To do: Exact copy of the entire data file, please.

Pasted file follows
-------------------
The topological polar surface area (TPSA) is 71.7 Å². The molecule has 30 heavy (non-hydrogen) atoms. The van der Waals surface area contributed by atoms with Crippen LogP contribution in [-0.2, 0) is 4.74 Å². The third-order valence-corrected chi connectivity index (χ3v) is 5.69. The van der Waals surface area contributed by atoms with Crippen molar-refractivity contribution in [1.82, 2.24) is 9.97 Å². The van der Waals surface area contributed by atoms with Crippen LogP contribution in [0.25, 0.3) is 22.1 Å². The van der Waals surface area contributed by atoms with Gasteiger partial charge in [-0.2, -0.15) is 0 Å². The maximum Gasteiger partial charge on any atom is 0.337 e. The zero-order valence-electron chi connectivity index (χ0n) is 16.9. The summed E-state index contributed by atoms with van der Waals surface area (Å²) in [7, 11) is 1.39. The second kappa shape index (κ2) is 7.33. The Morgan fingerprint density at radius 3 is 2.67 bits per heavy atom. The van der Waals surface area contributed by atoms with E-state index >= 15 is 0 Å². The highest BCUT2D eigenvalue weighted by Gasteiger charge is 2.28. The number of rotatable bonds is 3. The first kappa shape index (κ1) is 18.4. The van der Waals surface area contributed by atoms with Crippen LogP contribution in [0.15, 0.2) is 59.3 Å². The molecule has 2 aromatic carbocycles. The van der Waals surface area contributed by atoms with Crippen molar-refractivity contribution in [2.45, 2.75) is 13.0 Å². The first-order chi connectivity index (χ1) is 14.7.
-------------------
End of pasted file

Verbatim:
The topological polar surface area (TPSA) is 71.7 Å². The molecule has 30 heavy (non-hydrogen) atoms. The van der Waals surface area contributed by atoms with Crippen LogP contribution in [-0.2, 0) is 4.74 Å². The third-order valence-corrected chi connectivity index (χ3v) is 5.69. The van der Waals surface area contributed by atoms with Crippen molar-refractivity contribution in [1.82, 2.24) is 9.97 Å². The van der Waals surface area contributed by atoms with Crippen LogP contribution in [0.25, 0.3) is 22.1 Å². The van der Waals surface area contributed by atoms with Gasteiger partial charge in [-0.2, -0.15) is 0 Å². The maximum Gasteiger partial charge on any atom is 0.337 e. The zero-order valence-electron chi connectivity index (χ0n) is 16.9. The summed E-state index contributed by atoms with van der Waals surface area (Å²) in [7, 11) is 1.39. The second kappa shape index (κ2) is 7.33. The Morgan fingerprint density at radius 3 is 2.67 bits per heavy atom. The van der Waals surface area contributed by atoms with E-state index >= 15 is 0 Å². The highest BCUT2D eigenvalue weighted by Gasteiger charge is 2.28. The number of rotatable bonds is 3. The first kappa shape index (κ1) is 18.4. The van der Waals surface area contributed by atoms with Crippen LogP contribution in [0.15, 0.2) is 59.3 Å². The molecule has 2 aromatic carbocycles. The van der Waals surface area contributed by atoms with Crippen molar-refractivity contribution in [2.45, 2.75) is 13.0 Å². The first-order chi connectivity index (χ1) is 14.7.